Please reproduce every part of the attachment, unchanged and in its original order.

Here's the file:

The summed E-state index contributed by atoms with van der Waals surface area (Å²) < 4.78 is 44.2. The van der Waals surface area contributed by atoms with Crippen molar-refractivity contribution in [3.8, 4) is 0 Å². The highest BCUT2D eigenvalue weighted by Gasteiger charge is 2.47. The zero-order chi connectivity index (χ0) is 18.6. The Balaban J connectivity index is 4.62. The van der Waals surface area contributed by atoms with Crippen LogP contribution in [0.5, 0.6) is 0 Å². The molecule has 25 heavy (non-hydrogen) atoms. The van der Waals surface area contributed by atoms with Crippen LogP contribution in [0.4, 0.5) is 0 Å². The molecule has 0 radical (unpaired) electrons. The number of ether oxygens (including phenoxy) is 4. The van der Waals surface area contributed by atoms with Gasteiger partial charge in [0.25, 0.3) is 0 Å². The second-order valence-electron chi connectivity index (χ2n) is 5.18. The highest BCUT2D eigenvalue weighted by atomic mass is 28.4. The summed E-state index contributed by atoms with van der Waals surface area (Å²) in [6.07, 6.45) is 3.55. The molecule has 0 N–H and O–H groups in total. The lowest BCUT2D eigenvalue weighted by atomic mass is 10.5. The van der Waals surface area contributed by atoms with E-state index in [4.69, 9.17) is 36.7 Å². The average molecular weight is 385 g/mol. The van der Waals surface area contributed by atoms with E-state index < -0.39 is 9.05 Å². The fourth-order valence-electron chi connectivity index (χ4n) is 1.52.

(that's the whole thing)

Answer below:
The summed E-state index contributed by atoms with van der Waals surface area (Å²) < 4.78 is 44.2. The van der Waals surface area contributed by atoms with Crippen molar-refractivity contribution in [3.8, 4) is 0 Å². The highest BCUT2D eigenvalue weighted by Gasteiger charge is 2.47. The zero-order chi connectivity index (χ0) is 18.6. The Balaban J connectivity index is 4.62. The van der Waals surface area contributed by atoms with Crippen LogP contribution in [0.5, 0.6) is 0 Å². The molecule has 25 heavy (non-hydrogen) atoms. The van der Waals surface area contributed by atoms with Crippen LogP contribution in [0.4, 0.5) is 0 Å². The molecule has 0 radical (unpaired) electrons. The number of ether oxygens (including phenoxy) is 4. The van der Waals surface area contributed by atoms with Gasteiger partial charge in [0.25, 0.3) is 0 Å². The second-order valence-electron chi connectivity index (χ2n) is 5.18. The highest BCUT2D eigenvalue weighted by atomic mass is 28.4. The summed E-state index contributed by atoms with van der Waals surface area (Å²) in [6.07, 6.45) is 3.55. The molecule has 0 N–H and O–H groups in total. The lowest BCUT2D eigenvalue weighted by atomic mass is 10.5. The van der Waals surface area contributed by atoms with E-state index in [4.69, 9.17) is 36.7 Å². The average molecular weight is 385 g/mol. The van der Waals surface area contributed by atoms with E-state index < -0.39 is 9.05 Å². The fourth-order valence-electron chi connectivity index (χ4n) is 1.52.